Alexander Brueckmann 3:10
Yes, I’m here. Hi, Richard. Awesome.
Richard Matthews 3:13
Where are you calling in from today?
Alexander Brueckmann 3:16
I’m calling in from Maple Ridge, a beautiful city just half an hour outside of Vancouver in beautiful British Columbia, Canada.
Richard Matthews 3:25
Yeah, so I haven’t been up there yet. But I’ve heard that Vancouver and British Columbia that’s like the nice part of Canada where it’s all warm and sunny and beautiful all the time. Is that true?
Alexander Brueckmann 3:37
I have to balance my answer here because as a permanent resident, I’m not a Canadian citizen. So I’d rather not mess with the rest of the country. But I think that’s about right. What you just said.
Richard Matthews 3:52
I’ve heard it’s Canada’s version of California.
Alexander Brueckmann 3:56
That’s pretty much it. We’re just on top of California and a bit further up north. But the weather is very mild. We have the ocean here. It’s typically not too cold in the winter. And it can get fairly hot in summer, but it usually doesn’t this year was an exemption with temperatures well above 40 degrees Celsius or centigrade. It was really, really warm. But now we’re back where it should be.
Richard Matthews 4:28
Yeah, we are on our travels. We’re in Florida for our audience who have been following where we’re at, we made it to Central Florida. We’ve been going up down the east coast this whole year, which has been fun. So what I want to do before we get too far into the conversation is to do a brief introduction so my audience will know a little bit about what you do. So Alex is a coach and you work with leaders to help solidify their strategy and the identity of their organizations through rigorous processes balancing purpose and profit and your purpose is to transform organizations to help make the world a better place. So what I want to start off with is, what is it that you’re known for? What do you do for your clients? And how do you get paid?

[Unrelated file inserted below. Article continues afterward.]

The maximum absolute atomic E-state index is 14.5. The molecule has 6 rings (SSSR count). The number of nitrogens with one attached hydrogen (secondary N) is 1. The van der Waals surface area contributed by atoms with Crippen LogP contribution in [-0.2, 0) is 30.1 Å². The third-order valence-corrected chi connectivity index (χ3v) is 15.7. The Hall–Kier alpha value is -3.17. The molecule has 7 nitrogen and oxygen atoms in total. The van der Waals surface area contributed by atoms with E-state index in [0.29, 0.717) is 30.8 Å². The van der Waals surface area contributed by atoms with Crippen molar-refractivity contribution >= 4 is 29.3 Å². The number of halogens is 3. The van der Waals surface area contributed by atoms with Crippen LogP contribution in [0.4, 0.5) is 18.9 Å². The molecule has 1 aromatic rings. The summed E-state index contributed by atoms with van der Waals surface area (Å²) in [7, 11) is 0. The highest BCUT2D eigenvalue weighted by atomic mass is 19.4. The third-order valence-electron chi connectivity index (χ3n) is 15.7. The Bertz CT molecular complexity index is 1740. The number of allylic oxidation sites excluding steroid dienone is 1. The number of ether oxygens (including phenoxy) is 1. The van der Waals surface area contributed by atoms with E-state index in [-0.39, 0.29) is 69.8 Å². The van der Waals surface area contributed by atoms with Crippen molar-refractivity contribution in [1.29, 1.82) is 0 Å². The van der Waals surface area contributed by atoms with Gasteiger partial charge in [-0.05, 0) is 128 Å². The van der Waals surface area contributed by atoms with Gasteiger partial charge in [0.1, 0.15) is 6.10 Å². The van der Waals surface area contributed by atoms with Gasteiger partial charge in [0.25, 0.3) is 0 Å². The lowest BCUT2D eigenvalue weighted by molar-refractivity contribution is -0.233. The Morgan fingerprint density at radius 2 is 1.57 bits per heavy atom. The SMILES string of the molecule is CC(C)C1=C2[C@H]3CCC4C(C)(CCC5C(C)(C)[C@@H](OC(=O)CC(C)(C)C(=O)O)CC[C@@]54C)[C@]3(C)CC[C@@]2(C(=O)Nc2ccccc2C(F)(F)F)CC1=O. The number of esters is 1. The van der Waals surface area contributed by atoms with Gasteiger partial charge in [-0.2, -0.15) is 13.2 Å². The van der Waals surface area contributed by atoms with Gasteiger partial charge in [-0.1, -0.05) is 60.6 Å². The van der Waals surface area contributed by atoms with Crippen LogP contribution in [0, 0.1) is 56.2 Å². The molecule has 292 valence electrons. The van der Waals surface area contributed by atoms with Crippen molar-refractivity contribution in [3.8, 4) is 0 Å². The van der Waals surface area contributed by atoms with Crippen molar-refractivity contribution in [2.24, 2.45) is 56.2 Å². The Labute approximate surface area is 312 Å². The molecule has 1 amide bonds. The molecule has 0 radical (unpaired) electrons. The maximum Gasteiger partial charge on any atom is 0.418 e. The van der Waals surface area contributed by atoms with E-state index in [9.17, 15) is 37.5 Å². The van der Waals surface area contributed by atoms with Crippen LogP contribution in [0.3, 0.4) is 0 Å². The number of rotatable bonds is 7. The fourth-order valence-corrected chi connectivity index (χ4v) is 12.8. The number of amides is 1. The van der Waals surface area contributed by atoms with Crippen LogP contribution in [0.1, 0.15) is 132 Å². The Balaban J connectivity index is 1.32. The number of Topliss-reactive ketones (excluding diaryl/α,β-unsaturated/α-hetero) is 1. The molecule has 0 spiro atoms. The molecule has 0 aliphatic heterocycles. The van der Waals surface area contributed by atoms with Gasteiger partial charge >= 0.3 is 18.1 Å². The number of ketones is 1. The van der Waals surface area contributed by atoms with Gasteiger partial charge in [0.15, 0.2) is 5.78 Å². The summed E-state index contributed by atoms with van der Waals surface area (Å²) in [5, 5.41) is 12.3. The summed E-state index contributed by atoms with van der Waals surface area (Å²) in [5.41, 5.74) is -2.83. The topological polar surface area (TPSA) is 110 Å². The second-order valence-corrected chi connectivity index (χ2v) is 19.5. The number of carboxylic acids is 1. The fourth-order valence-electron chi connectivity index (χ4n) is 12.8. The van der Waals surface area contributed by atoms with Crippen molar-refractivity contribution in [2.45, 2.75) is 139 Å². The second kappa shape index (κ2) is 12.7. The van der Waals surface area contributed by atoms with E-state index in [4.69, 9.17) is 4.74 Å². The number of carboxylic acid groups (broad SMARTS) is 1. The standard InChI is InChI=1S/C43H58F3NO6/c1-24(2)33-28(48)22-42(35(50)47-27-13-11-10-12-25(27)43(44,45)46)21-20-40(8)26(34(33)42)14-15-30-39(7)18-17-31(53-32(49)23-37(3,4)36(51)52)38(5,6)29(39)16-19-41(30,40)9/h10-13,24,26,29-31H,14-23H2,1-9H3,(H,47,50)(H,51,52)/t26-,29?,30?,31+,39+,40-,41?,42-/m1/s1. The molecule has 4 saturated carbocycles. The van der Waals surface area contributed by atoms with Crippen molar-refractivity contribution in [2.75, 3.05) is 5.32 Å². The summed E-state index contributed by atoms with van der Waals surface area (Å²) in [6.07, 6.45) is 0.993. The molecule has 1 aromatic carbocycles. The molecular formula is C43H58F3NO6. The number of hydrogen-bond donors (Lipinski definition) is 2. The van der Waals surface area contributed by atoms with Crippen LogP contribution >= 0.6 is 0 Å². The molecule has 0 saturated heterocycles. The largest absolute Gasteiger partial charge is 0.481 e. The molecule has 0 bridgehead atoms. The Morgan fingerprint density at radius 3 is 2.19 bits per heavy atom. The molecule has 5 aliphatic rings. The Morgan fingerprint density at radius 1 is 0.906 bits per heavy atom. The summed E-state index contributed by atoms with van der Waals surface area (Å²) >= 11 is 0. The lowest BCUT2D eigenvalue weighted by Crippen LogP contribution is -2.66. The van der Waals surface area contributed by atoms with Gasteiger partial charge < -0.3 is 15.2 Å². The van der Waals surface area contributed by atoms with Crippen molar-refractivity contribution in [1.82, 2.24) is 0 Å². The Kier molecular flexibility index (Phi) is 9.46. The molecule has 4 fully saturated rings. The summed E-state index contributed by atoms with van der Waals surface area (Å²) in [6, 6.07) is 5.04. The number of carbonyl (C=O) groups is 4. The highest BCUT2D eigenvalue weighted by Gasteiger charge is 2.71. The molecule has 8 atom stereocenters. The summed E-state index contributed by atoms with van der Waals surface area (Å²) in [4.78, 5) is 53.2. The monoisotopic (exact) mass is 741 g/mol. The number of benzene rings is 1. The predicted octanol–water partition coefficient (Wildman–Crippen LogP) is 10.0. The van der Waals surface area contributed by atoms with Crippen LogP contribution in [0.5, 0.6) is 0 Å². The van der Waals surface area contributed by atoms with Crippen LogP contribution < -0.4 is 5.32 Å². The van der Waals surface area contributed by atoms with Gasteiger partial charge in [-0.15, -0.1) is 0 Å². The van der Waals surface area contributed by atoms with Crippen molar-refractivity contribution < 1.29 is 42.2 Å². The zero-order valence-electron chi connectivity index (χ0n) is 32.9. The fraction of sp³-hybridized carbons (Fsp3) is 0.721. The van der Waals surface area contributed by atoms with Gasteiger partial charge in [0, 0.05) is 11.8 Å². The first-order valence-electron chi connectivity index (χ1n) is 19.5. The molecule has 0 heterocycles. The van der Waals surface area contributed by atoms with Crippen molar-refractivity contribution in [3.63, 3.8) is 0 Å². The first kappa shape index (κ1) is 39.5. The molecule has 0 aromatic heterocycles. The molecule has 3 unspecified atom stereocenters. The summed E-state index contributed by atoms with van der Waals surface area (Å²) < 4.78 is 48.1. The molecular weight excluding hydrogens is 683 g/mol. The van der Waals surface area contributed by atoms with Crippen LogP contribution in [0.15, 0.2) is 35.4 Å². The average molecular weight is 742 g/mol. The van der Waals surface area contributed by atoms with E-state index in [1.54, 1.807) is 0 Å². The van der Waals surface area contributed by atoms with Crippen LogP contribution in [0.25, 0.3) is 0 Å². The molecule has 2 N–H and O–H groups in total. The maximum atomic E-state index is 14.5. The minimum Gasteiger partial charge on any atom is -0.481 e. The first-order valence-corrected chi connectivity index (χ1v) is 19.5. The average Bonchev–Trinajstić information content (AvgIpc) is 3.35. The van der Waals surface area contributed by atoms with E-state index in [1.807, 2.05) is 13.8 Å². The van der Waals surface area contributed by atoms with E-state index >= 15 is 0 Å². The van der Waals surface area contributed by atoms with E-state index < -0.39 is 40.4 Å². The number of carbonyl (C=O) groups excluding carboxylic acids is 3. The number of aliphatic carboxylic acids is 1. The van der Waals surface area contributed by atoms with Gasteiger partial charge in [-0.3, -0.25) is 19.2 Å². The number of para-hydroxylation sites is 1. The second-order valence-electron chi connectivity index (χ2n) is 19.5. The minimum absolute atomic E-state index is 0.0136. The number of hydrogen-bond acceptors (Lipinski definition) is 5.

Alexander Brueckmann 5:12
Three very good questions. What am I known for? There are basically two things that I’m known for, first of all, I work with two target groups. And one you already mentioned, leaders in large organizations. And the other target group that I work with are company founders, small business owners, and entrepreneurs in general, what I do for those target groups is kind of similar, but very different. So large organizations would hire us, to help them through their strategy processes, meaning their business strategy processes, how they define strategy over a certain period of time, set up the change management around it, and then actually roll it out, and hopefully make it successful. So it’s hands-on, it’s in the company very often face to face in workshops, and facilitating the processes with the leaders in this organization. What I’m known for there is for being brutally honest, and sometimes a bit blunt, that’s when my German genes take in, but it works well usually, wherever I’m in the world, people can deal with it. And on the other hand, I work with entrepreneurs and small business owners, to help them understand and get their heads around the topic of strategy. It’s a topic that’s everyone uses the term strategy, so often, in so many different contexts, that it has become kind of a buzzword, and no one really knows what it is and what it is in the business context. So I help people that typically don’t have a business background to get their head around it to understand what it is and how it helps them become more successful. And we do that through courses that they can take, mainly online self-paced learning, just to get your head around it. So basically, I take what I learned in the past 15 years with large organizations, and break it down into the essential elements for entrepreneurs so that they can use the knowledge in their specific context if that makes sense.